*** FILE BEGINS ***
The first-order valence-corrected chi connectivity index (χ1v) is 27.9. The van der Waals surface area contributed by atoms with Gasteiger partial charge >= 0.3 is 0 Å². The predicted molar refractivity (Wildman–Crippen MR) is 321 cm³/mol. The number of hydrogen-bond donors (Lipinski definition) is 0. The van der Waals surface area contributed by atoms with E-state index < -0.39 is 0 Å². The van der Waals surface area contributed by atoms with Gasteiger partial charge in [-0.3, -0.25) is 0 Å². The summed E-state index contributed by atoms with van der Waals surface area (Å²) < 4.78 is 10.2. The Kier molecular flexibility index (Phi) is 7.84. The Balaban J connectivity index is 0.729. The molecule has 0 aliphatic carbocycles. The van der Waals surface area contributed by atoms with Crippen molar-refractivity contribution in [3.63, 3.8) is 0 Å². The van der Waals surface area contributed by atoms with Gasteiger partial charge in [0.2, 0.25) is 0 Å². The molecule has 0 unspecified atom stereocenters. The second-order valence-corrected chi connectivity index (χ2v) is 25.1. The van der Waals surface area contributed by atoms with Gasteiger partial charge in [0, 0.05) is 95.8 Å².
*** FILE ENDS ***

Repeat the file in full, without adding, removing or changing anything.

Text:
The first-order valence-corrected chi connectivity index (χ1v) is 27.9. The van der Waals surface area contributed by atoms with Gasteiger partial charge >= 0.3 is 0 Å². The predicted molar refractivity (Wildman–Crippen MR) is 321 cm³/mol. The number of hydrogen-bond donors (Lipinski definition) is 0. The van der Waals surface area contributed by atoms with E-state index < -0.39 is 0 Å². The van der Waals surface area contributed by atoms with Gasteiger partial charge in [-0.3, -0.25) is 0 Å². The summed E-state index contributed by atoms with van der Waals surface area (Å²) < 4.78 is 10.2. The Kier molecular flexibility index (Phi) is 7.84. The Balaban J connectivity index is 0.729. The molecule has 0 aliphatic carbocycles. The van der Waals surface area contributed by atoms with Crippen molar-refractivity contribution in [3.63, 3.8) is 0 Å². The van der Waals surface area contributed by atoms with Gasteiger partial charge in [0.2, 0.25) is 0 Å². The molecule has 0 unspecified atom stereocenters. The second-order valence-corrected chi connectivity index (χ2v) is 25.1. The van der Waals surface area contributed by atoms with Gasteiger partial charge in [0, 0.05) is 95.8 Å².